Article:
+44 (0)1509 263171
Please use this identifier to cite or link to this item:
|Title: ||Benefit evaluation for off-site production in construction|
|Authors: ||Blismas, Neoklis G.|
Pasquire, Christine L.
Gibb, Alistair G.F.
|Issue Date: ||2006|
|Publisher: ||© Taylor & Francis|
|Citation: ||BLISMAS, N.G., PASQUIRE, C.L. and GIBB, A.G.F., 2006. Benefit evaluation for off-site production in construction. Construction Management and Economics, 24(2), pp. 121 - 130|
|Abstract: ||Evaluating to what extent a component or building system should be produced offsite
is inadequate within the industry. The potential benefits of off-site production
(OSP) are commonly cited when justifying an OSP approach, yet holistic and
methodical assessments of the applicability and overall benefit of these solutions, to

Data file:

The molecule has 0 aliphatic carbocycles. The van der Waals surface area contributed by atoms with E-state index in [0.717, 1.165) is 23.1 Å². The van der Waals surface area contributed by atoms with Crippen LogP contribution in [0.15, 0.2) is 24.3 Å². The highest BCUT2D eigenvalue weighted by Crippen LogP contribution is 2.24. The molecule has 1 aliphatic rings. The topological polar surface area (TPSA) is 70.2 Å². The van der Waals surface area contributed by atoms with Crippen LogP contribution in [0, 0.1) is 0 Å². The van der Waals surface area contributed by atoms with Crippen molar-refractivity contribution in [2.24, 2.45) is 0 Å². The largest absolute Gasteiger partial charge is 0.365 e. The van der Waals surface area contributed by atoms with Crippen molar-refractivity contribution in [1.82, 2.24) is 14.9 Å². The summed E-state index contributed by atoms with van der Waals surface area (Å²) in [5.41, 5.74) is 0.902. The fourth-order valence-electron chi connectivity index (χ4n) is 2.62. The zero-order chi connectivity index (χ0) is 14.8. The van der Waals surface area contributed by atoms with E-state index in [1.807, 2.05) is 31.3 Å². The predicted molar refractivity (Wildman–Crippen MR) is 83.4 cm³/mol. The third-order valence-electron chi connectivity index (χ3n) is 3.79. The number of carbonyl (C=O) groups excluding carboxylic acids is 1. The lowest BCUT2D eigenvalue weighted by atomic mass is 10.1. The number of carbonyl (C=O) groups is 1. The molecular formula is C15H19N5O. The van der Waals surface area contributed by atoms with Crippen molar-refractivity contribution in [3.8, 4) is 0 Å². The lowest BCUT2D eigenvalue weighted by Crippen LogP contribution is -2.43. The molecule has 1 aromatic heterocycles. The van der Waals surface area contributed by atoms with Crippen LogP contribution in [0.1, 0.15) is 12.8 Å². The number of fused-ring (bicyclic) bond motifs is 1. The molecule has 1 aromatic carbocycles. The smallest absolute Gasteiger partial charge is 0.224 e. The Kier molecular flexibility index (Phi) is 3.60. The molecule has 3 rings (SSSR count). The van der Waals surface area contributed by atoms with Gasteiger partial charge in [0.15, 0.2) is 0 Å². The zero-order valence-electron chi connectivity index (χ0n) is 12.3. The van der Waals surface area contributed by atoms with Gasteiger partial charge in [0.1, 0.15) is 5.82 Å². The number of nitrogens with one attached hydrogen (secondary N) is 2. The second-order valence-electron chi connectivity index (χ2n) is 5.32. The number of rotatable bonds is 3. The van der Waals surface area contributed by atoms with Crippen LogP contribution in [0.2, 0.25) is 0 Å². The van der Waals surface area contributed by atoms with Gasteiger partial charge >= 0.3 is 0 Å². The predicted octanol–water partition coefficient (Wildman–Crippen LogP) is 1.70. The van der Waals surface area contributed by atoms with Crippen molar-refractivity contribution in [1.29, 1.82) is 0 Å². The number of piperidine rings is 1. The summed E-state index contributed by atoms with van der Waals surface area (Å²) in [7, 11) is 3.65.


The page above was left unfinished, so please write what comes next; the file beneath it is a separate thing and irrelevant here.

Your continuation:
a particular project, have been found to be deficient. Common methods of evaluation
simply take material, labour and transportation costs into account when comparing
various options, often disregarding other cost-related items such as site facilities,
crane use and rectification of works. These cost factors are usually buried within the
nebulous preliminaries figure, with little reference to the building approach taken.
Further, softer issues such as health and safety, effects on management and process
benefits are either implicit or disregarded within these comparison exercises. Yet it is
demonstrated that these issues are some of the most significant benefits of OSP. A
series of case studies demonstrated that evaluation focus is almost solely on direct
material and labour costs of components, without explicit regard for the wider cost or
soft issue implications of OSP on a project. The paper argues that until evaluation is
more holistic and value-based rather than cost-based, OSP uptake in construction
will be slow.|
|Version: ||Accepted for publication|
|Publisher Link: ||http://dx.doi.org/10.1080/01446190500184444|
|Appears in Collections:||Published Articles (Civil and Building Engineering)|
Files associated with this item:
Items in DSpace are protected by copyright, with all rights reserved, unless otherwise indicated.